Student’s Viral Video Earns A Peabody
Cinema studies major Samantha Stendal was so disturbed by the media’s take on an Ohio rape case—some commentators blamed the victim for drinking too much—that she made a video. Working with the simple message that “real men treat women with respect,” Stendal and cinema studies alum Aaron Blanton shot and edited “A Needed Response” in two days. The twenty-five-second PSA has been watched more than three million times since it was uploaded to YouTube in March 2013. The media industry took note, too: the viral video is the first-ever to win a Peabody Award, which since 1943 has celebrated the best of storytelling on television, radio and the Web. Said Blanton, “We submitted it without much expectation of hearing anything back and suddenly we’re cast up in company with ‘House of Cards’ and ‘Orange is the New Black’ and ‘Breaking Bad.’ It’s beyond amazing that something we created that’s such a different animal can get attention based simply on what the message is.”
Rest In Peace
What do you want your obituary to say about you? Mark Alfano, assistant professor of philosophy, posed that question in his introductory philosophy class of 300 students, and this was the result: students collectively created the “word cloud” to the right (click on it for a better view) with software that Alfano uses to record student responses in real time and tally the results visually on a display in the classroom.
Talk about fighting to get into a popular class. . . . Students in Michael Furtado’s War in the Medieval World course were recently treated to a demonstration of the weapons and tactics employed by European knights, courtesy of Northwest Fencing Academy. “The study of medieval warfare,” Furtado said, “offers rich rewards to those seeking a better understanding of the socioeconomic, political, religious and cultural history of the Middle Ages in Europe.”
Shark Tank For Ducks
They called it the “Duck Tank”: forty-six students on sixteen teams, competing for $15,000 during a months-long process to create the next cool app. Modeled on the reality TV series “Shark Tank,” the contest, which reached its grand finale last January, was the brainchild of Ed Colligan (’83, political science), who went on to a trailblazing career in mobile technology. Encouraged by a live audience, teams gave their “elevator” pitches, answered questions from the judges and did their best to generate interest in products that don’t yet exist. The Tastebuds team (right) won with a mobile app concept that helps users decide where to eat by crowdsourcing restaurant reviews. Said Colligan, “The passion for their product and the business opportunity showed brightly.”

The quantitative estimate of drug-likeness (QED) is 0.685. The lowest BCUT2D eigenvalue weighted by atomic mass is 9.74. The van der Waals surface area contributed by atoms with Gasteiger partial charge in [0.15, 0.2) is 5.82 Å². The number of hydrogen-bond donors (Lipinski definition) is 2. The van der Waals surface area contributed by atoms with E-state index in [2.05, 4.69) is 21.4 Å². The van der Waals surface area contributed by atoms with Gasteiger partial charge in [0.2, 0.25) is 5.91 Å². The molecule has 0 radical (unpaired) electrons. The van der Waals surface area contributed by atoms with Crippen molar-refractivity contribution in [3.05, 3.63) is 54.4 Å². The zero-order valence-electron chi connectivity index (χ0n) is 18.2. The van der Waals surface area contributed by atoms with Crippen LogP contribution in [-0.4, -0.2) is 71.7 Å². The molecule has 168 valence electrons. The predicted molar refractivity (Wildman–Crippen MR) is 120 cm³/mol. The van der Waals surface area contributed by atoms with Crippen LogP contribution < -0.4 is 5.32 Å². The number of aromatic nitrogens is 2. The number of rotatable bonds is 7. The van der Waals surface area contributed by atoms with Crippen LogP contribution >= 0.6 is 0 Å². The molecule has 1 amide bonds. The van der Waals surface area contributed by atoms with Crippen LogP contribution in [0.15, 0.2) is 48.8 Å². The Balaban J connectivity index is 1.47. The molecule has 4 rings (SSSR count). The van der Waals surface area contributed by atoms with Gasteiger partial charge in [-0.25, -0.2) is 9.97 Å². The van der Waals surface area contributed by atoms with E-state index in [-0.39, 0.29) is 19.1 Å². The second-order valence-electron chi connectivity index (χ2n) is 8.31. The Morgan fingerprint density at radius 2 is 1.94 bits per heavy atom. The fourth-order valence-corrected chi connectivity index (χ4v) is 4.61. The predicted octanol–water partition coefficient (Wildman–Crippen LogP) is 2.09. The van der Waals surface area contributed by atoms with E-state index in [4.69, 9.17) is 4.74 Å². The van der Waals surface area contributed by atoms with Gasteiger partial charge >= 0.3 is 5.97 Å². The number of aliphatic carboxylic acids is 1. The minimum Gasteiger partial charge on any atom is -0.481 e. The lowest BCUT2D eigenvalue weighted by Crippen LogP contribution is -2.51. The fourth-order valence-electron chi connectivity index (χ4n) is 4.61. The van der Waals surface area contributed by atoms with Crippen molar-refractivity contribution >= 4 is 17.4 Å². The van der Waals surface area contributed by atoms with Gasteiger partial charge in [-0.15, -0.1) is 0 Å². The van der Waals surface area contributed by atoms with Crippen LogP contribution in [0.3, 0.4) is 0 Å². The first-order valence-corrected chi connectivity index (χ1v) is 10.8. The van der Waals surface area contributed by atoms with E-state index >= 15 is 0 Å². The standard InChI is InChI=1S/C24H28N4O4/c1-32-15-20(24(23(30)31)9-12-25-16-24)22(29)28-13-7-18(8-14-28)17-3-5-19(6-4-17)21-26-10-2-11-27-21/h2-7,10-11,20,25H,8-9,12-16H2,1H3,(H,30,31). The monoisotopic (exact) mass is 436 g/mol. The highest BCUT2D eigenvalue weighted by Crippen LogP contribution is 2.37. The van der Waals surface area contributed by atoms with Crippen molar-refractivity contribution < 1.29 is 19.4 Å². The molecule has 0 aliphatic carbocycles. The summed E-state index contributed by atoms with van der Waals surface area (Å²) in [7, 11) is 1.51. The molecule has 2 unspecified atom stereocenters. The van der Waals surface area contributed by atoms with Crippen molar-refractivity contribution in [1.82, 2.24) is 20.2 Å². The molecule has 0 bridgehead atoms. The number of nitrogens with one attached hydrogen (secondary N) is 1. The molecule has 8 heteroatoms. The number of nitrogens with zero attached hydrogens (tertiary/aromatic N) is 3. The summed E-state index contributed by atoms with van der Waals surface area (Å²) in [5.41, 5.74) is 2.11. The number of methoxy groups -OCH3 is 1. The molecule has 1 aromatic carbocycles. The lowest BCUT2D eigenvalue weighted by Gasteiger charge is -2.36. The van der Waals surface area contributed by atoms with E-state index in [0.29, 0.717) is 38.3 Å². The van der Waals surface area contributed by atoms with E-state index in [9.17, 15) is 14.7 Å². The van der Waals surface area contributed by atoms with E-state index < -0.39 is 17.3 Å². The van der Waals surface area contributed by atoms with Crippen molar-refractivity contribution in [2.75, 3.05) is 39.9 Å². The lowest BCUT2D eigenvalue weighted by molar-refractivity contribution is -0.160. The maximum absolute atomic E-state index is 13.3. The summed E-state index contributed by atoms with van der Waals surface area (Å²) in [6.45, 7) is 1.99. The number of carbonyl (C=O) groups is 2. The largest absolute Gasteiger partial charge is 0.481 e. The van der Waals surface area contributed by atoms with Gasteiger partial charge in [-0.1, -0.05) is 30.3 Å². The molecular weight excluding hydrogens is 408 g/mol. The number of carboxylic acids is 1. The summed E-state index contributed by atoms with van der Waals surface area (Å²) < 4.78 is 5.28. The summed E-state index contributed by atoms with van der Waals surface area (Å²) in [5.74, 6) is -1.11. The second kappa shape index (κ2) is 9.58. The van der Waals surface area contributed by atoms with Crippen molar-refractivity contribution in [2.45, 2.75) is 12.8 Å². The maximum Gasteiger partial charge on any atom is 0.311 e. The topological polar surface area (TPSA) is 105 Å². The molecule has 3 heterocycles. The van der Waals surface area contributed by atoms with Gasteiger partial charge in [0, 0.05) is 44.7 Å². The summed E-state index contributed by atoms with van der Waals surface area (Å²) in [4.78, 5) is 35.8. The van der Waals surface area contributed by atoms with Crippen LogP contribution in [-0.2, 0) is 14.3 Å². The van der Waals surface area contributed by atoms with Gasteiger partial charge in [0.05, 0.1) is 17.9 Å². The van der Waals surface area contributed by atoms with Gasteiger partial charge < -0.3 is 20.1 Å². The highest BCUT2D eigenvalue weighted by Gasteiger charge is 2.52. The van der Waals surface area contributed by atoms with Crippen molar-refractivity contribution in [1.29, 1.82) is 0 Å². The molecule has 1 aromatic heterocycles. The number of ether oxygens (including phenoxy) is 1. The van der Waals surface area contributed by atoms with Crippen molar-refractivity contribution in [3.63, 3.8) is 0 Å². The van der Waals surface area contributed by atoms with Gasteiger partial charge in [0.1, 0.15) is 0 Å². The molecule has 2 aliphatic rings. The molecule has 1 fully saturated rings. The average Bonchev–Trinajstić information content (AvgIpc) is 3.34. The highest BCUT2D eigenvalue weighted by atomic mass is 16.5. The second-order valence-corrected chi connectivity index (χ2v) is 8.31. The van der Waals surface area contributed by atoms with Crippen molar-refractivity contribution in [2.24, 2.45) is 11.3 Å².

The Right Chemistry
It’s the world’s largest general scientific society—and Geraldine “Geri” Richmond (right) will be at the helm next year. In February, the UO Presidential Chair and chemistry professor became president-elect of the American Association for the Advancement of Science (founded in 1848), publisher of Science and other journals. In addition to advocating for science funding, Richmond sees the association as pivotal in scientific diplomacy and strengthening international collaborations. She is one of thirty-six current or retired UO faculty members recognized as AAAS fellows for the advancement of science; in November, biological anthropologist Josh Snodgrass (see p. 9) and biochemist Tom Stevens joined their ranks.
New at the helm of the Oregon Humanities Center: Paul Peppis, associate department head in the English department, will become the OHC’s permanent director in September (he is currently interim). Peppis is a modernist who specializes in early twentieth-century British literature, but his wide-ranging interests include the human sciences of ethnography, sexology and psychology. He is also known as a teaching star. When he won the university’s Thomas F. Herman Award for Distinguished Teaching in 2012, the awards committee issued these generous words on his behalf: “Paul Peppis is a teacher’s teacher. In charisma, intensity and vast knowledge, he exemplifies all of the characteristics of the best university teachers; in his teaching of pedagogy, a profound commitment to the next generation of teachers.” No doubt his enthusiasm, dedication and vision will serve the OHC well in the years ahead.
Ever heard of a MOOC? That’s “massive open online course”—the latest craze in higher education, which involves leading professors putting versions of their courses online, often for free, and attracting up to tens of thousands of students. The UO entered the game recently with the launch of a free, two-part course by the American English Institute that helps educators teach English as a foreign language.
Fight Knight photo by Paul Carter/The Register-Guard